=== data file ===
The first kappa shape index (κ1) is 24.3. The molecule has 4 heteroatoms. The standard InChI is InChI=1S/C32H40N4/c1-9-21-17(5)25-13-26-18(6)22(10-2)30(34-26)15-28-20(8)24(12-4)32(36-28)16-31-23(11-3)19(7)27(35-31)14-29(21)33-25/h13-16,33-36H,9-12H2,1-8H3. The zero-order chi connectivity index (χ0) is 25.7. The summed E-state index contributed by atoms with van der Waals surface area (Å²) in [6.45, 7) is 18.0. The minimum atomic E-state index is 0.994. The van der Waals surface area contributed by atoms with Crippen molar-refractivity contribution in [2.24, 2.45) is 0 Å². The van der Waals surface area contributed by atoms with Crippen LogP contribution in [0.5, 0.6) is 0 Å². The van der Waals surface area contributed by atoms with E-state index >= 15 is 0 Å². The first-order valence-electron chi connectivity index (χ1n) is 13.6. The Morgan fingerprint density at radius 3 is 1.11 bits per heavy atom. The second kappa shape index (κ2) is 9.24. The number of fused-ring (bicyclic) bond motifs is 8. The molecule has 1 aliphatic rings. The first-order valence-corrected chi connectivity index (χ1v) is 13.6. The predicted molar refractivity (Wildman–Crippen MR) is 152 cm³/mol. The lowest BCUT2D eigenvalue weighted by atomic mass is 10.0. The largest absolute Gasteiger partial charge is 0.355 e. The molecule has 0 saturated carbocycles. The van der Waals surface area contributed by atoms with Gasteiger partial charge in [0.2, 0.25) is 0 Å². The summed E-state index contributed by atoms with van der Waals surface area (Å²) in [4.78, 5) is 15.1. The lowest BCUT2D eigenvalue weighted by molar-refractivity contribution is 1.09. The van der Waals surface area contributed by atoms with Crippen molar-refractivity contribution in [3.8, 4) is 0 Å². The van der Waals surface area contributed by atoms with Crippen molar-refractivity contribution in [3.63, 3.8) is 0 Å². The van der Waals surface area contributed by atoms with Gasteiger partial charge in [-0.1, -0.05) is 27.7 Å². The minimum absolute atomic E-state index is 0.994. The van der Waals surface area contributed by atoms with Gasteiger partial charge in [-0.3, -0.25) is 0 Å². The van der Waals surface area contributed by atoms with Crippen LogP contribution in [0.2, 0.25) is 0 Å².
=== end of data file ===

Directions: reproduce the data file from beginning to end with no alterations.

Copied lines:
The first kappa shape index (κ1) is 24.3. The molecule has 4 heteroatoms. The standard InChI is InChI=1S/C32H40N4/c1-9-21-17(5)25-13-26-18(6)22(10-2)30(34-26)15-28-20(8)24(12-4)32(36-28)16-31-23(11-3)19(7)27(35-31)14-29(21)33-25/h13-16,33-36H,9-12H2,1-8H3. The zero-order chi connectivity index (χ0) is 25.7. The summed E-state index contributed by atoms with van der Waals surface area (Å²) in [6.45, 7) is 18.0. The minimum atomic E-state index is 0.994. The van der Waals surface area contributed by atoms with Crippen molar-refractivity contribution in [2.24, 2.45) is 0 Å². The van der Waals surface area contributed by atoms with Crippen LogP contribution in [0.5, 0.6) is 0 Å². The van der Waals surface area contributed by atoms with E-state index >= 15 is 0 Å². The first-order valence-electron chi connectivity index (χ1n) is 13.6. The Morgan fingerprint density at radius 3 is 1.11 bits per heavy atom. The second kappa shape index (κ2) is 9.24. The number of fused-ring (bicyclic) bond motifs is 8. The molecule has 1 aliphatic rings. The first-order valence-corrected chi connectivity index (χ1v) is 13.6. The predicted molar refractivity (Wildman–Crippen MR) is 152 cm³/mol. The lowest BCUT2D eigenvalue weighted by atomic mass is 10.0. The largest absolute Gasteiger partial charge is 0.355 e. The molecule has 0 saturated carbocycles. The van der Waals surface area contributed by atoms with Gasteiger partial charge in [0.2, 0.25) is 0 Å². The summed E-state index contributed by atoms with van der Waals surface area (Å²) in [4.78, 5) is 15.1. The lowest BCUT2D eigenvalue weighted by molar-refractivity contribution is 1.09. The van der Waals surface area contributed by atoms with Crippen molar-refractivity contribution in [3.8, 4) is 0 Å². The van der Waals surface area contributed by atoms with Crippen molar-refractivity contribution in [3.63, 3.8) is 0 Å². The van der Waals surface area contributed by atoms with Gasteiger partial charge in [-0.1, -0.05) is 27.7 Å². The minimum absolute atomic E-state index is 0.994. The van der Waals surface area contributed by atoms with Gasteiger partial charge in [-0.3, -0.25) is 0 Å². The van der Waals surface area contributed by atoms with Crippen LogP contribution in [0.2, 0.25) is 0 Å².